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Research Commentary on the Spire Project

Search Engines need Finesse.
By David Novak

Searching the web is often just wishful thinking. I truly question the sense in sending a single word to a large search engine, then looking at the top 20 webpages from a list of 50,000. Just how silly to then assume you have found what the Internet has to offer?

This is computing at its most optimistic!

And on this point, may I also express my amusement when a friend exclaims, "I searched the Internet and didn't find a thing." Huh? You searched the Internet? Please! Even searching four of the top search engines scarcely qualifies as a search of the web. And there is so much more to the Internet than the web. Besides, you probably just typed in the wrong words.

To do a proper search, you need to understand a little bit about how search engines work. Search engines reach into a database filled with the text of a great many webpages. Search engines like Altavista ( and All-the-Web ( have databases of over 350 million webpages.

During the building of these databases, certain parts of each webpage are recorded separately, like the title and web address. The technical term for this is a 'field'. It works much the same as books in the library are indexed by title, author and subject. The US Library of Congress catalogue ( has more than forty fields but search engines tend to have just a few: web address, title, maybe language and link.

Which leads me to ask, when was the last time you searched for a webpage by title?

Search engines also record the order words appear in each webpage, so we can craft a search request for words appearing next to each other on the webpage. The term for this is 'proximity' and it allows us to search for a phrase like "patent research". Commercial databases, like the ones on CD-ROM in your local library, let you dictate precise distances between desired words. On the web, we usually just have quotes "" to keep words together.

Field searching and proximity are the keys to a more valuable search. Search engines have made great strides in using fields, proximity, +/- and something called link analysis to automatically rank the more useful sites in the first twenty they show you. Don't trust this ranking system. You can do so much better simply crafting a more precise search request.

Let's now look at the use of the plus + symbol. If you search for patent research, you are asking for all the webpages with the words patent or research. This is why the number of matches are so very large. If you want just the webpages with both words, you need to type: +patent +research.

Please don't confuse the plus + symbol with AND: equivalent in theory but much more confusing to use. For reasons beyond my comprehension, word1 and word2 often means word1 is optional.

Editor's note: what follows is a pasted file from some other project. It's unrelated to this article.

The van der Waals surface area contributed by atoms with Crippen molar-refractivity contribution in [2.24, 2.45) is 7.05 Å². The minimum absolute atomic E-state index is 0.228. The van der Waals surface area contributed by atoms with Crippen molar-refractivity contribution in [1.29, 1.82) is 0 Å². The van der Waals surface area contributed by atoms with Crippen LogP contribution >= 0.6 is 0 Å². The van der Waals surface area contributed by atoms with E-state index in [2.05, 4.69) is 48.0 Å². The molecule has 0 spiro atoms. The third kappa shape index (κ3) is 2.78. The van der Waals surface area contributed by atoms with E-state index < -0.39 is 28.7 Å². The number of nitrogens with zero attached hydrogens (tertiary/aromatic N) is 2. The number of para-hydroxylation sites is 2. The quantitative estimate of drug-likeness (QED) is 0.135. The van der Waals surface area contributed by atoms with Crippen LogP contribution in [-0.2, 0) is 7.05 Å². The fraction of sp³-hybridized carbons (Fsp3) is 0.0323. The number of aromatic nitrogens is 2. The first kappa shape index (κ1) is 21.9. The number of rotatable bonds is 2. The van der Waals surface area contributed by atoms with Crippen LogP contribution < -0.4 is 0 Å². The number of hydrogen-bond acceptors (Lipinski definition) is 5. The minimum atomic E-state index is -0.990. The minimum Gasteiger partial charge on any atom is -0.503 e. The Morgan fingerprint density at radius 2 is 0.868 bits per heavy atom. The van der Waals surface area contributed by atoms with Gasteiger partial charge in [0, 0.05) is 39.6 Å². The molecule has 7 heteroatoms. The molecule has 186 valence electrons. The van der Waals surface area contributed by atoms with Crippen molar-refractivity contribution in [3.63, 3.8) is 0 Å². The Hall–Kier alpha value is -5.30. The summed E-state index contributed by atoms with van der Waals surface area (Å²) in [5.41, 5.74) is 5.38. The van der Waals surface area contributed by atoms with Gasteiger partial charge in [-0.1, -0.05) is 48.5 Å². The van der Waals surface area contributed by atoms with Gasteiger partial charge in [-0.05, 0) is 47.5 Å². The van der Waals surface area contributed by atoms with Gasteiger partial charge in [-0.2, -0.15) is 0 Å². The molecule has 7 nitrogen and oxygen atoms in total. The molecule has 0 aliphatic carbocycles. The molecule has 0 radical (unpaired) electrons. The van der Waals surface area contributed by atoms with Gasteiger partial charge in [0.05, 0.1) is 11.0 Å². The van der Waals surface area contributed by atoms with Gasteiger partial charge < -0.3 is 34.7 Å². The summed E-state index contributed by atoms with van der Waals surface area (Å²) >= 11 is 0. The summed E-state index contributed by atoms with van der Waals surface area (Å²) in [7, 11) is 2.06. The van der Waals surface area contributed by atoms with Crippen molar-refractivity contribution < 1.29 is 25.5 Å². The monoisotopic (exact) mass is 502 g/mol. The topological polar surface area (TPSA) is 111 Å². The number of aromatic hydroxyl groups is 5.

The NOT or - (subtract) works very predictably. The other option, OR, does not work reliably across the many search engines and is best ignored.

By mixing fields, proximity and the +/- symbols together, you can be very specific about the webpages you want to consider. In all cases, aim to get the number of matches you will want to look at; certainly no more than a hundred. If you have more, limit your search further. Simply add more words, fields, proximity and +/- symbols to your search.

Some occasions only need a simple search. If you know the name of a site, and just need the web address, most any search will do. There are advantages to using Google ( or a meta-search engine (like but you can certainly use your favourite search engine too.

There are numerous pitfalls to crafting search queries. Altavista can catch you with capital letters. Google has problems with plurals. Field searches are poorly described or only available through the advanced search pages, and no two search engines use fields in the same way. (title: works on Altavista, normal.title: for All-the-Web.)

Search engines are presented as the simplest way to navigate the web. They often are, especially if you have just a little finesse in crafting your search request. As our examples illustrate, there is a world of difference between a search for 'patents' and a search for +title:"patent research".
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David Novak manages The Spire Project, an Internet research resource and thinktank.

Search Request       Number of Matches
patent research         29,600,081
+patent +research         418,576
"patent research"         1,910
+"patent research" +"search guide"        9
All-the-Web 14th October 2000

Search Request     Number of Matches
patent research         1,509,565
+title:patent +research         4,491
+title:patent +"patent research"         93
+title:"patent research"         17
Altavista 14th October 2000

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